Charitable Mergers

Combining Inefficiently Small Nonprofits

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Charitable Mergers and Nonprofit Mergers: High profile New York attorney Martin Lipton, an expert in corporate mergers and acquisitions and also a founding partner of the law firm Wachtell, Lipton, Rosen & Katz, finds that two many otherwise fine philanthropic organizations nonetheless have "overlapping objectives" and "spheres of operation." ("M&A: Not Just for the Corporate Set," The Wall Street Journal, February 28, 2012).

In the aggregate, therefore, such organizations suffer from inefficient redundancy and duplicative management overheads. A trend towards consolidation of the nonprofit sector, though necessary, would have a negative impact on job opportunities at nonprofits.

In a similar vein, Financial Times columnist Luke Johnson offered a thought-provoking perspective in his August 4, 2010, commentary ("Charity needs a touch of business"). His principal arguments:

  • Too many new charities are being founded.
  • Many existing ones, meanwhile, are short of money and adequately skilled staff.
  • Too many of both are inefficiently small.
  • Consolidation of the charitable sector would bring economies of scale and the ability to deliver better results.

This is both an opportunity for those with the requisite skills (including, especially, negotiating skills) to broker the mergers that Johnson advocates, and a threat to those who benefit from the status quo, such as highly paid nonprofit executives who thus would become redundant.

Meanwhile, one also should recognize that there are also downsides to large size, such as possibly losing touch with local needs and conditions. Thus, Johnson sees a second-best solution in collaborative efforts in fundraising, the sharing of knowledge and skills, the development of technology, etc., even if charitable organizations themselves do not merge.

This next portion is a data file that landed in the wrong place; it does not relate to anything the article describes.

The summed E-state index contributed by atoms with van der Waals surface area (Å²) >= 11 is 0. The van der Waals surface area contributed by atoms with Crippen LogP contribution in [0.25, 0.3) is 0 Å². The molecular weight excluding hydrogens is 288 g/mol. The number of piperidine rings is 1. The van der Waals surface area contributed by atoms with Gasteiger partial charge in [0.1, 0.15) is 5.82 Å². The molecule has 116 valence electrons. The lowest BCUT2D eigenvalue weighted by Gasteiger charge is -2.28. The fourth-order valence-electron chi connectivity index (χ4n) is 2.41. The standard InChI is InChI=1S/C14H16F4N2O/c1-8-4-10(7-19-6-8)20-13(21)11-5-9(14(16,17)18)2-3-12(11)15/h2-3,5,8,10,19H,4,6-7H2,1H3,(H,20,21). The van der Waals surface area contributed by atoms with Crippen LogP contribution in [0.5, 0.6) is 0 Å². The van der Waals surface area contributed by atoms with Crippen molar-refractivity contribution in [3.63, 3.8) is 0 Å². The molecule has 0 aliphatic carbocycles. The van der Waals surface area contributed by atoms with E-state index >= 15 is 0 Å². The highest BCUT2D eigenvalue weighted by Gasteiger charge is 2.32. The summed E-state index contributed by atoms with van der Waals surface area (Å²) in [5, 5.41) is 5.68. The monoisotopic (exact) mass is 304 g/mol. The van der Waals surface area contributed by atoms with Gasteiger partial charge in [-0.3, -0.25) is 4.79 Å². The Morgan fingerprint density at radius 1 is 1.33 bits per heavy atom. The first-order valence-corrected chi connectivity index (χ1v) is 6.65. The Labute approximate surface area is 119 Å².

Issues With Charitable Mergers: Typically, charities and nonprofits wait until they are in serious financial difficulty before considering a merger with a similarly themed organization. Even then, employees who are concerned about losing their jobs in a merger will tend to offer resistance. Additionally, personality clashes between leaders and staff in the respective organizations inevitably slow or stop the merger process. In any case, the general experience is that merger talks among charities and nonprofits tend to drag on for years, much more slowly than in the for profit world, despite typically involving much smaller and less complex organizations. Some observers believe that this is because these charitable merger talks tend to proceed without the legal or investment banking expertise that tend to move large corporate mergers to much swifter conclusions.

In a 2010 survey of nonprofits nationwide, a group headquartered in New York called the Nonprofit Finance Fund found that 31 nonprofits merged in that same year and 267 others formed partnerships of one sort or another in order to reduce expenses. These number were out of a total of 1,935 organizations surveyed.

SeaChange Capital Partners: SeaChange Capital Partners is playing the role of an investment banking firm for nonprofit organizations, founded in 2007 by two former partners from Goldman Sachs.

SeaChange initially focused on assisting charities that aid children in finding and pulling together sources of funding for them. In 2011, SeaChange began concentrating on facilitating mergers of charitable organizations, working in partnership with the Lodestar Foundation.

On February 28, 2012, SeaChange announced the formation of a $1 million New York City Merger Acquisition and Collaboration Fund that is designed to facilitate the combination of charities and nonprofits. For example, merger negotiations between two New York City-based dance companies stumbled over the inability of the proposed merger partners to find the necessary funding to cover the severance packages associated with two positions slated for elimination. The fund is intended to cover transitional costs such as this for about 10 to 15 mergers.

If it succeeds as hoped, SeaChange will approach its donors for grants to replenish the fund.